Washing your face with a mild cleanser and water may help to alleviate symptoms. However, avoid using a cleanser with harsh soaps, fragrances, preservatives, sulfates and parabens, or unnecessary and harmful additives.
Your doctor may even recommend a specific type of cleanser. When dealing with ocular rosacea, always be sure to consult with your primary care provider or dermatologist before adding a personal care product into your routine.
Avoid Makeup and Contact Lenses
Because ocular rosacea can cause eye irritation, it’s important to avoid bothering your eyes and eyelids further. Both makeup and contact lenses can cause flare-ups of irritation. Be especially wary of contact lenses if you experience dry eyes.
And if you do choose to wear makeup, opt for natural makeup options. Choose cosmetics that are hypoallergenic, fragrance-free, and don’t contain any harsh chemicals.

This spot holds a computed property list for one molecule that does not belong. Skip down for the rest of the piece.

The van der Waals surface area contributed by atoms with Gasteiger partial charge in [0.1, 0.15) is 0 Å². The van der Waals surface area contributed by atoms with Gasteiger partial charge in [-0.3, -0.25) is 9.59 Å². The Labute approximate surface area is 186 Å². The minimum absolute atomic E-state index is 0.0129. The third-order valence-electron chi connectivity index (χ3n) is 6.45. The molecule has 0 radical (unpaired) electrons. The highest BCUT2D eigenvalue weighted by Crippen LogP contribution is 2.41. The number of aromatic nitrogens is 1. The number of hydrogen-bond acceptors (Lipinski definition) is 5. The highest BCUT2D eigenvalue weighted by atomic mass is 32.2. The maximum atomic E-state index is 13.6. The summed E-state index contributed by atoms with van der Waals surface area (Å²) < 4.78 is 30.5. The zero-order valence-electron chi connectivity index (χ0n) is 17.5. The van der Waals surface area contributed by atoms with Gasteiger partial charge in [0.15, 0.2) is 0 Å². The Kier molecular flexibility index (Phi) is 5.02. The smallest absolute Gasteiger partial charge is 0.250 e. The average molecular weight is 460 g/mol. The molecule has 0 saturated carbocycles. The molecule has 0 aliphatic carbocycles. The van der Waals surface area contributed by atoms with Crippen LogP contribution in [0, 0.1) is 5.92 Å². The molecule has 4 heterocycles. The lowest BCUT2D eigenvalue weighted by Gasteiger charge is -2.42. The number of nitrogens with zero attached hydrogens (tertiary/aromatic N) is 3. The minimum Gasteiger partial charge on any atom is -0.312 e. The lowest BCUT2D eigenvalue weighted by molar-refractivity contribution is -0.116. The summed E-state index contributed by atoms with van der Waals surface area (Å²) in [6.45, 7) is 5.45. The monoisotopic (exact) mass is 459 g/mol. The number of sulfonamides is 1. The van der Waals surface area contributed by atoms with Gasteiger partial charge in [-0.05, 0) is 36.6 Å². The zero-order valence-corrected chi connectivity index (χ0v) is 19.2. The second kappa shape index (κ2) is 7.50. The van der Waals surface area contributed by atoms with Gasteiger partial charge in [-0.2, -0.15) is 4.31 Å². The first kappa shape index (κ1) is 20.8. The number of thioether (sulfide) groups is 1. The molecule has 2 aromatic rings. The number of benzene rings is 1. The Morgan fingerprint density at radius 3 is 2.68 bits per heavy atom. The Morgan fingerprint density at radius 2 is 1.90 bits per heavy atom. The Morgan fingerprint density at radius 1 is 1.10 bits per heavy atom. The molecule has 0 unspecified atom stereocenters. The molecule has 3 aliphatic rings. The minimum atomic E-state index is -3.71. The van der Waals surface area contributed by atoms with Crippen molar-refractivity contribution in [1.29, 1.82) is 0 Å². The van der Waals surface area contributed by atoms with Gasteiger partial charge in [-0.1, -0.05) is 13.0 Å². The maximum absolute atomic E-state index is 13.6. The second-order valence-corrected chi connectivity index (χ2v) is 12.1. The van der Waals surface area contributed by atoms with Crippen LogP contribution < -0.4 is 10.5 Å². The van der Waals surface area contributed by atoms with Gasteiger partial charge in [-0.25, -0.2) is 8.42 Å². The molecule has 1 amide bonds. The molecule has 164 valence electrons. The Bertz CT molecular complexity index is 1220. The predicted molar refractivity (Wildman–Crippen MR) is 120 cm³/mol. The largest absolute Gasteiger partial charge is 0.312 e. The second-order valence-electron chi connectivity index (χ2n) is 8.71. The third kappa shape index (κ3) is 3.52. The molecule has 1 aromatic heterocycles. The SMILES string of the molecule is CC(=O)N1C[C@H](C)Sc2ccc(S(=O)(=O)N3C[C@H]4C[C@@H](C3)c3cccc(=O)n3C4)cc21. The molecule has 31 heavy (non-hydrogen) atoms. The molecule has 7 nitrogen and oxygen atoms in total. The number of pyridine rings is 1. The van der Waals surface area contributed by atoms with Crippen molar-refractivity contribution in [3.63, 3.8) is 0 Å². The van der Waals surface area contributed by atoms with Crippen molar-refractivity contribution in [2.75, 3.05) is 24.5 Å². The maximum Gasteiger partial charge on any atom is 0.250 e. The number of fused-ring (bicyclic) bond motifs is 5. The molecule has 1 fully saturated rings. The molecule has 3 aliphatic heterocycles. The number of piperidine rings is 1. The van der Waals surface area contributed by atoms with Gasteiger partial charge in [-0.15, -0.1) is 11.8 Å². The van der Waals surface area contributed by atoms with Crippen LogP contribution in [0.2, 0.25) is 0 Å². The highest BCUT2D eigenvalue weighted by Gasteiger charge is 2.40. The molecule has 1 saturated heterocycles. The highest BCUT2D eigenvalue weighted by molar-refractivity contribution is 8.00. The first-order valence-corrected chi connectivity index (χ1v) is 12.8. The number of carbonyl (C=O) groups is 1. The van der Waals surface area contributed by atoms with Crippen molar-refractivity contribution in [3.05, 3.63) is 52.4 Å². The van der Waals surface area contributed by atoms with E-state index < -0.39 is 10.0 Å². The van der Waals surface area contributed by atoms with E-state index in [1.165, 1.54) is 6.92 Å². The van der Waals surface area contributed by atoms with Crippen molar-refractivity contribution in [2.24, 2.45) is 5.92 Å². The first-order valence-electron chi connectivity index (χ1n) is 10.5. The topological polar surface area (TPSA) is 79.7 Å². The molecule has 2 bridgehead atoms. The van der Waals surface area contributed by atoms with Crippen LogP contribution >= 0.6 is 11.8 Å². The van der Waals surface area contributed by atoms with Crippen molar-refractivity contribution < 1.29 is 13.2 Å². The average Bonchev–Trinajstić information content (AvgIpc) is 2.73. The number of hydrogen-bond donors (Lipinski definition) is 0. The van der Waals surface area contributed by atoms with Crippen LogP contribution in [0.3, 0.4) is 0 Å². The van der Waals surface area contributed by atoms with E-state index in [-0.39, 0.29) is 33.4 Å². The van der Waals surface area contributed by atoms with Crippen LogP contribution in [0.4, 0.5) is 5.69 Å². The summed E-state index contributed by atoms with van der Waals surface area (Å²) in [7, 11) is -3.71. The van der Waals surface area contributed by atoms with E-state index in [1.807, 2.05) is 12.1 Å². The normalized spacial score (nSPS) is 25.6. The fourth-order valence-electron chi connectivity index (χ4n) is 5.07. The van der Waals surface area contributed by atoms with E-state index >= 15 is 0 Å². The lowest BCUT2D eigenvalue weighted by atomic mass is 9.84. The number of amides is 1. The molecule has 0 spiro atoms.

Opting for more natural products will lessen your chances of worsening the inflammation in and around your eyes.
Both diagnosing and managing ocular rosacea symptoms can be very difficult. That’s why we recommend visiting your primary healthcare provider right away when you begin experiencing eye symptoms. Your doctor may then recommend you to an ophthalmologist who can better treat your condition.
Combining medical treatment from your doctor with at-home treatments to assist with symptom management will help to increase your quality of life and reduce complications from this form of rosacea.